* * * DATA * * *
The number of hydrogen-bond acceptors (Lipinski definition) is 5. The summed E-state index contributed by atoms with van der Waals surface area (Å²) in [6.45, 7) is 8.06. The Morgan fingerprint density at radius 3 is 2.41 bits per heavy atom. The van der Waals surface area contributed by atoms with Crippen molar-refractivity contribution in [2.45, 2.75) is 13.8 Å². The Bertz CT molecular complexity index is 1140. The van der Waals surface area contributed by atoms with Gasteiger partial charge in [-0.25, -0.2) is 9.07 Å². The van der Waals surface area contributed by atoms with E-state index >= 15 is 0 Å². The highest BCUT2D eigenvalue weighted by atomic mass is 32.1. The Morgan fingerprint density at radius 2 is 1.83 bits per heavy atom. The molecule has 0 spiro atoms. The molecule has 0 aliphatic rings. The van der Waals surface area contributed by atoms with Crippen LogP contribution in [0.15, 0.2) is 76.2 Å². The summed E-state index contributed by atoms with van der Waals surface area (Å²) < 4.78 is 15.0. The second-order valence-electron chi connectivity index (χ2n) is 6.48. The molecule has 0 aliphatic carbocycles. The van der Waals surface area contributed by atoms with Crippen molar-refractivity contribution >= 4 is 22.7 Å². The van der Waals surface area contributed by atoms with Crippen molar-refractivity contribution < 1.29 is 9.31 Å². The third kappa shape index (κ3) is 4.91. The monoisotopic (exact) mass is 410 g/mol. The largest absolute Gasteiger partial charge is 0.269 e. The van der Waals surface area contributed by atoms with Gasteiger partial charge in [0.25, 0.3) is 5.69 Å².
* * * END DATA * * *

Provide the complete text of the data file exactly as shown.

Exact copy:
The number of hydrogen-bond acceptors (Lipinski definition) is 5. The summed E-state index contributed by atoms with van der Waals surface area (Å²) in [6.45, 7) is 8.06. The Morgan fingerprint density at radius 3 is 2.41 bits per heavy atom. The van der Waals surface area contributed by atoms with Crippen molar-refractivity contribution in [2.45, 2.75) is 13.8 Å². The Bertz CT molecular complexity index is 1140. The van der Waals surface area contributed by atoms with Gasteiger partial charge in [-0.25, -0.2) is 9.07 Å². The van der Waals surface area contributed by atoms with E-state index >= 15 is 0 Å². The highest BCUT2D eigenvalue weighted by atomic mass is 32.1. The Morgan fingerprint density at radius 2 is 1.83 bits per heavy atom. The molecule has 0 spiro atoms. The molecule has 0 aliphatic rings. The van der Waals surface area contributed by atoms with Crippen LogP contribution in [0.15, 0.2) is 76.2 Å². The summed E-state index contributed by atoms with van der Waals surface area (Å²) < 4.78 is 15.0. The second-order valence-electron chi connectivity index (χ2n) is 6.48. The molecule has 0 aliphatic carbocycles. The van der Waals surface area contributed by atoms with Crippen molar-refractivity contribution >= 4 is 22.7 Å². The van der Waals surface area contributed by atoms with Crippen molar-refractivity contribution < 1.29 is 9.31 Å². The third kappa shape index (κ3) is 4.91. The monoisotopic (exact) mass is 410 g/mol. The largest absolute Gasteiger partial charge is 0.269 e. The van der Waals surface area contributed by atoms with Gasteiger partial charge in [0.25, 0.3) is 5.69 Å².